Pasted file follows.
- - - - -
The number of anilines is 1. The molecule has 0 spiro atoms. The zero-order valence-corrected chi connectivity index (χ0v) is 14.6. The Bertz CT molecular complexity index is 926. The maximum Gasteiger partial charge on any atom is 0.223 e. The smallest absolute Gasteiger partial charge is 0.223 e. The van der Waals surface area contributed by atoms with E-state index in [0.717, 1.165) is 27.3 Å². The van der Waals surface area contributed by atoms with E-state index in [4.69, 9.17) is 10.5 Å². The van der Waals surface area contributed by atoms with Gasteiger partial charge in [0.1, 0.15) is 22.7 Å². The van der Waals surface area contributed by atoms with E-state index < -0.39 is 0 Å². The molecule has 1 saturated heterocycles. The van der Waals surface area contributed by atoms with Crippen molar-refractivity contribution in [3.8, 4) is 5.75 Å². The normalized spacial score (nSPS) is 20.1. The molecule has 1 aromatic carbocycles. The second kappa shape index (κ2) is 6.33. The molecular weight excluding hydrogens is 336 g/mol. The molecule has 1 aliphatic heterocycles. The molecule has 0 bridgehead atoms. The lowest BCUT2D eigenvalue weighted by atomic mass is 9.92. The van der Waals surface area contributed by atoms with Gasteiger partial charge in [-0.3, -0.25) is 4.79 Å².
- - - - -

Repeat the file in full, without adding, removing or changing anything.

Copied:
The number of anilines is 1. The molecule has 0 spiro atoms. The zero-order valence-corrected chi connectivity index (χ0v) is 14.6. The Bertz CT molecular complexity index is 926. The maximum Gasteiger partial charge on any atom is 0.223 e. The smallest absolute Gasteiger partial charge is 0.223 e. The van der Waals surface area contributed by atoms with E-state index in [0.717, 1.165) is 27.3 Å². The van der Waals surface area contributed by atoms with E-state index in [4.69, 9.17) is 10.5 Å². The van der Waals surface area contributed by atoms with Gasteiger partial charge in [0.1, 0.15) is 22.7 Å². The van der Waals surface area contributed by atoms with E-state index < -0.39 is 0 Å². The molecule has 1 saturated heterocycles. The van der Waals surface area contributed by atoms with Crippen molar-refractivity contribution in [3.8, 4) is 5.75 Å². The normalized spacial score (nSPS) is 20.1. The molecule has 1 aromatic carbocycles. The second kappa shape index (κ2) is 6.33. The molecular weight excluding hydrogens is 336 g/mol. The molecule has 1 aliphatic heterocycles. The molecule has 0 bridgehead atoms. The lowest BCUT2D eigenvalue weighted by atomic mass is 9.92. The van der Waals surface area contributed by atoms with Gasteiger partial charge in [-0.3, -0.25) is 4.79 Å².